How Yos Budi Takes Incredible iPhone Street Photos

Kate Wesson | Thu, 21 May 2015 07:30:03 +0000 | iPhone Photography School

I’m really excited to share this interview with Yos Budi, a talented street photographer with an amazing eye for light and composition. Yos uses his iPhone to capture fleeting moments of city life, telling stories about the interaction between people and their urban environment. His black and white photo feed captures stunning architecture as well as powerful silhouettes and shadows of people. In this interview you’ll discover more about Yos and how he takes such incredible street photos with his iPhone.

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Tell us a little bit about yourself.

I’m Indonesian and currently live in Batam Island, Indonesia. I worked in Singapore as an architect for four years, but now I’ve settled down in Batam where I run my own architecture and interior design firm.

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How did your iPhone photography journey begin?

I started to fall in love with photography back in 2009 when I bought my first DSLR camera – the Canon EOS 450D. I had so much fun with that camera and learned the basic skills of photography.

I started a 365 Photo A Day Challenge, then after I finished that one year project I took a break because I felt that I’d had enough of taking photos. I also had back pain caused by carrying a DSLR camera and the bag for a whole year.

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I didn’t take any photos for about six months, until I got my iPhone 4s in November 2011. I already knew about the reputation of the iPhone’s camera, its small size and capability for taking great pictures, and this brought back my passion for photography.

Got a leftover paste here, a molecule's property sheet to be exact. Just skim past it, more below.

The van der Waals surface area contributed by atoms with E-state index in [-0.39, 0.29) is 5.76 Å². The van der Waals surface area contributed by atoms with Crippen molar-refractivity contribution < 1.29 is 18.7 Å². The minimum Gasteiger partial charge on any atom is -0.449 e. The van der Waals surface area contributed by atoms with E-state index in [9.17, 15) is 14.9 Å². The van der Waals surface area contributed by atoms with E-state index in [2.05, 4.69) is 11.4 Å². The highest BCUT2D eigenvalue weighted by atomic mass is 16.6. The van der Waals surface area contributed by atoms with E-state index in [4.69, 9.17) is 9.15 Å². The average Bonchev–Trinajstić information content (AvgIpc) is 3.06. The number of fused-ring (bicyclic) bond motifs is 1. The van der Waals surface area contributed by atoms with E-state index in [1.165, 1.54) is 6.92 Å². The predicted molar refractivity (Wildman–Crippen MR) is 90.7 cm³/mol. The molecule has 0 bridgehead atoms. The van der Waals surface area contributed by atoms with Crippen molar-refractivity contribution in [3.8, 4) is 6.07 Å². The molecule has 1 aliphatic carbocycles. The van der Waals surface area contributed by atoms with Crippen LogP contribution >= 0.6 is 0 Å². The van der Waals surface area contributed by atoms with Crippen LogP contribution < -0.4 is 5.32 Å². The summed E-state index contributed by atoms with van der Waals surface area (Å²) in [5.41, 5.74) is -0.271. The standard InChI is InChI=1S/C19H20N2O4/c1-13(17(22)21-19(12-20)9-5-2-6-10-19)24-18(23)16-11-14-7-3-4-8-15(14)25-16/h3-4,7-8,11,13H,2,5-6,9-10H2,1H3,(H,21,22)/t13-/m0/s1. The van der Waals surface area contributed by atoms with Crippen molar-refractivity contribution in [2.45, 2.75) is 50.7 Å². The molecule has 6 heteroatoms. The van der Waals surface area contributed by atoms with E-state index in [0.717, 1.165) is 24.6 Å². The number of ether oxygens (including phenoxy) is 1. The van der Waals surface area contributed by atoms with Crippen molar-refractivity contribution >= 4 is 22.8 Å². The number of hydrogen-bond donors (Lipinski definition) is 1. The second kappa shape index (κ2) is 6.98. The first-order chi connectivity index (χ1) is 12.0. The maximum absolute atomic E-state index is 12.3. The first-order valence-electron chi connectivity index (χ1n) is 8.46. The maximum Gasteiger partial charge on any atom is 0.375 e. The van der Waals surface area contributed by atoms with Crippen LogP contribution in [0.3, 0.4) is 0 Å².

What inspires you to take photos with the iPhone?

The ease of use when taking pictures, and the ability to share my photos instantly on Instagram.

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You primarily shoot street photos with your iPhone. What draws you to this genre of photography?

For me, photography is about capturing moments, and these moments can often be found on the streets. There are many stories we could see if we just “open” our eyes.

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Besides that, as an architect I love to photograph architectural elements combined with human figures to show the scale of the building itself.

You have an amazing ability to capture incredible light and shade in your photos, with powerful silhouettes and shadows. What’s the key for capturing these kinds of image?

The sun is our friend. Get out and take photos in the morning and late afternoon when the sun creates long shadows. These are the best times of day for this kind of photography.

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The majority of your silhouette and shadow photos are in black and white. Why do you think this kind of image looks better without color?

One of my rules for this genre is to create photos that are as simple as possible. Look for clean backgrounds, great light and shadows, and get the composition right.

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Sometimes color is just too distracting and ruins the mood I want to achieve. If you look at my Instagram feed @iyoso, most of my photos are black and white and have a moody atmosphere. Some people say my feed is full of sadness!

Many of your photos are of silhouetted figures walking through small areas of light in the scene. Do you spend a long time searching out these locations and waiting for the perfect moment when someone passes?

Sometimes it just happens in front of my eyes during my wandering, but often it takes time to search for the right location and wait for someone to pass into my scene.

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Normally I limit my waiting time to just 10-15 minutes. If nobody walks into the scene, I just walk away and find another spot.

One of the main challenges of street photography is photographing people you don’t know. How do you deal with this?

I don’t think they will get offended since I only take their picture with my iPhone and from some distance. In the end, they will only become a silhouette or just a small human figure in the scene. And usually I pretend to be a tourist so they’ll think I just want to take some nice scenery shots.